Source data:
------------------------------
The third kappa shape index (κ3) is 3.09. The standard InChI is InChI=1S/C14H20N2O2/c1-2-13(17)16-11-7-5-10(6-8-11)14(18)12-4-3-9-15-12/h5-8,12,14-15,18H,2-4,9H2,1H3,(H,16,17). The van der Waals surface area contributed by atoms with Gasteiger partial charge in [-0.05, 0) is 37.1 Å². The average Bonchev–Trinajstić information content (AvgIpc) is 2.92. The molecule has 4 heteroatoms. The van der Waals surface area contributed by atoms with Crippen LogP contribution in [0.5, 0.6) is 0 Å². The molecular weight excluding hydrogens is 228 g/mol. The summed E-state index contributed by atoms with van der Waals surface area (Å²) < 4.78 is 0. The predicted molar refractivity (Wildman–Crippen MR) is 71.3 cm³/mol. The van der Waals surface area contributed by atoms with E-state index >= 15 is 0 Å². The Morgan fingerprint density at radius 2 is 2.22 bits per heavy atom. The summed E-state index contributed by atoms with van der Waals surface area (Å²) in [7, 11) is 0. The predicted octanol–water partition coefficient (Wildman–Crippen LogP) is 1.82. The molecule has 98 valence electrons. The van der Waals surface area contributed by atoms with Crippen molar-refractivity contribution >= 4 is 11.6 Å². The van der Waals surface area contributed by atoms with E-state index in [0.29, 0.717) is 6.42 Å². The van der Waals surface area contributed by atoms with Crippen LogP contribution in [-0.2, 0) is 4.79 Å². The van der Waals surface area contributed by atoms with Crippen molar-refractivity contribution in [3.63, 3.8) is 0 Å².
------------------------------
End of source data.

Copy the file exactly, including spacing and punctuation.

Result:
The third kappa shape index (κ3) is 3.09. The standard InChI is InChI=1S/C14H20N2O2/c1-2-13(17)16-11-7-5-10(6-8-11)14(18)12-4-3-9-15-12/h5-8,12,14-15,18H,2-4,9H2,1H3,(H,16,17). The van der Waals surface area contributed by atoms with Gasteiger partial charge in [-0.05, 0) is 37.1 Å². The average Bonchev–Trinajstić information content (AvgIpc) is 2.92. The molecule has 4 heteroatoms. The van der Waals surface area contributed by atoms with Crippen LogP contribution in [0.5, 0.6) is 0 Å². The molecular weight excluding hydrogens is 228 g/mol. The summed E-state index contributed by atoms with van der Waals surface area (Å²) < 4.78 is 0. The predicted molar refractivity (Wildman–Crippen MR) is 71.3 cm³/mol. The van der Waals surface area contributed by atoms with E-state index >= 15 is 0 Å². The Morgan fingerprint density at radius 2 is 2.22 bits per heavy atom. The summed E-state index contributed by atoms with van der Waals surface area (Å²) in [7, 11) is 0. The predicted octanol–water partition coefficient (Wildman–Crippen LogP) is 1.82. The molecule has 98 valence electrons. The van der Waals surface area contributed by atoms with Crippen molar-refractivity contribution >= 4 is 11.6 Å². The van der Waals surface area contributed by atoms with E-state index in [0.29, 0.717) is 6.42 Å². The van der Waals surface area contributed by atoms with Crippen LogP contribution in [-0.2, 0) is 4.79 Å². The van der Waals surface area contributed by atoms with Crippen molar-refractivity contribution in [3.63, 3.8) is 0 Å².